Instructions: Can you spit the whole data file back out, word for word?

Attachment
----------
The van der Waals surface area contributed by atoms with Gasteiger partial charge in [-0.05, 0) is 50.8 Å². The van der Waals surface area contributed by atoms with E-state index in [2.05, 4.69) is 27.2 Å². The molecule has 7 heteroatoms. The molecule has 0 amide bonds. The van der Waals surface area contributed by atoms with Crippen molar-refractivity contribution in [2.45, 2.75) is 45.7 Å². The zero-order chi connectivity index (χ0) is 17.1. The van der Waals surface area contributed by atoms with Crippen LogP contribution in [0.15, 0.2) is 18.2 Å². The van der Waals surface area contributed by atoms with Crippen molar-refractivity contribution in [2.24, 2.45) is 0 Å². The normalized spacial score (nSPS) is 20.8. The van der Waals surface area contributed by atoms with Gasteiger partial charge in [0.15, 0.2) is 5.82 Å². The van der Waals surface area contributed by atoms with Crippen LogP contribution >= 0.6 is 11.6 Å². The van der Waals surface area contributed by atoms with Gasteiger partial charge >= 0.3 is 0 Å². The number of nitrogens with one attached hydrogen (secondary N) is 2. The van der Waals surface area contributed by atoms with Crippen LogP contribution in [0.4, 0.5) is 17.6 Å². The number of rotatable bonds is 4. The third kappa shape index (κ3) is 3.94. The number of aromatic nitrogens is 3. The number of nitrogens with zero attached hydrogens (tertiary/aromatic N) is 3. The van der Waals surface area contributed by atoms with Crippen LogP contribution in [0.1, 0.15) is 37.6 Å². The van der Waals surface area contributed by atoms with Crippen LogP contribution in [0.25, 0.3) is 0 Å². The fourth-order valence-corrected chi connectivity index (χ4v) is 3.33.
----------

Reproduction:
The van der Waals surface area contributed by atoms with Gasteiger partial charge in [-0.05, 0) is 50.8 Å². The van der Waals surface area contributed by atoms with E-state index in [2.05, 4.69) is 27.2 Å². The molecule has 7 heteroatoms. The molecule has 0 amide bonds. The van der Waals surface area contributed by atoms with Crippen molar-refractivity contribution in [2.45, 2.75) is 45.7 Å². The zero-order chi connectivity index (χ0) is 17.1. The van der Waals surface area contributed by atoms with Crippen LogP contribution in [0.15, 0.2) is 18.2 Å². The van der Waals surface area contributed by atoms with Crippen molar-refractivity contribution in [2.24, 2.45) is 0 Å². The normalized spacial score (nSPS) is 20.8. The van der Waals surface area contributed by atoms with Gasteiger partial charge in [0.15, 0.2) is 5.82 Å². The van der Waals surface area contributed by atoms with Crippen LogP contribution >= 0.6 is 11.6 Å². The van der Waals surface area contributed by atoms with Gasteiger partial charge >= 0.3 is 0 Å². The number of nitrogens with one attached hydrogen (secondary N) is 2. The van der Waals surface area contributed by atoms with Crippen LogP contribution in [0.4, 0.5) is 17.6 Å². The number of rotatable bonds is 4. The third kappa shape index (κ3) is 3.94. The number of aromatic nitrogens is 3. The number of nitrogens with zero attached hydrogens (tertiary/aromatic N) is 3. The van der Waals surface area contributed by atoms with Crippen LogP contribution in [0.1, 0.15) is 37.6 Å². The van der Waals surface area contributed by atoms with Crippen LogP contribution in [0.25, 0.3) is 0 Å². The fourth-order valence-corrected chi connectivity index (χ4v) is 3.33.